There’s no doubting Justice’s credentials when it come to creating epic tunes designed to fill dance floors (worldwide). Over the course of their career, they’ve barely put a foot wrong and their albums have always sought to operate in the space between full on dance music and the rush that a rock band in full flight can create.
They initially cut their teeth in remixing the songs of others (Simian, Fatboy Slim and Britney Spears being prime examples) and they’re well versed in taking a blueprint and completely reworking it. In preparing for the tour of their 2016 album Woman, the band headed to the studio and adapted their own songs for the live arena. Woman Worldwide is essentially a re-recording of Woman, with a few added extras thrown in for good measure. Whilst it is interesting to hear many of these songs given a little extra spin, all too often there’s very little difference between the original and the tour prepped versions – leading to the question, does this album really need to exist?
Admittedly the Woman era material in particular does benefit from Justice giving it a new sheen and a kick in the pants. The album opens with Safe And Sound, which in this new slightly looser form sounds less uptight and more fluid than its original incarnation. Alakazam! finally sounds magical. In its original form it was claustrophobic and restrained, but here it is bug-eyed and charged up. Randy benefits from being inflated to the point of bursting, where once it was flat and unconvincing, it now bubbles with a new found energy and aggression.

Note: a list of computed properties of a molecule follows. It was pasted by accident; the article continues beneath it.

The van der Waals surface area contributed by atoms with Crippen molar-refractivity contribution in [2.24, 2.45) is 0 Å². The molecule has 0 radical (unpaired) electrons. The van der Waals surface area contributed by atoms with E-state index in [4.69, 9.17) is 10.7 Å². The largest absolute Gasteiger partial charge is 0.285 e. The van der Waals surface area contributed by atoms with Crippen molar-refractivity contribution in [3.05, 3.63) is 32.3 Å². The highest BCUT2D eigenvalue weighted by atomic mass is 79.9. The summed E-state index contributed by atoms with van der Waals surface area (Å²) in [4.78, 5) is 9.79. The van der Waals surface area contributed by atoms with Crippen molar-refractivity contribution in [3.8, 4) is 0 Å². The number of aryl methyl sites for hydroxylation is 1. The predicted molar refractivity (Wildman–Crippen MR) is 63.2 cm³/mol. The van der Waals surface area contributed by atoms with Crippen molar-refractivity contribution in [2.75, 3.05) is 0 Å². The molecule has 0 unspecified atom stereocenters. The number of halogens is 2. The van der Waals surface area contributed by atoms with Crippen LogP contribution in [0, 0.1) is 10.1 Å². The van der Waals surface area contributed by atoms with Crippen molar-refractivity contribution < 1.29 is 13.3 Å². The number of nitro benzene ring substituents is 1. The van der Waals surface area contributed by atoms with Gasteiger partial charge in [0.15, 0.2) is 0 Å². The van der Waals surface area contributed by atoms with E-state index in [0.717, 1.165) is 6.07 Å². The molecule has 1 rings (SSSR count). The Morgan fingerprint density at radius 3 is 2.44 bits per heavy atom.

When it comes to the old material however, there’s little here to really get over-excited about. D.A.N.C.E. for example is always a joy to hear, but isn’t really expanded upon greatly. Waters Of Nazareth was already a feral banger that needed little doing to it and it would appear that Justice feel the same way.
Where Woman Worldwide succeeds is as a reminder of Justice’s back catalogue and as a well sequenced greatest hits album, but as a half-way point between a studio album and a live album it is something of an anomaly. It lacks the excitement of a live performance as there’s no audience noise; something that is vital to the energy of a live recording. Whilst the Woman album reworkings do lend a little muscle to songs that definitely needed a little boost, the older material doesn’t really benefit from Justice’s tweaking. It’s a good solid album, but far from essential when it comes to Justice. Hopefully they’re now concentrating on making bold steps with whatever comes next, because they’ve definitely drawn a line under their older material now.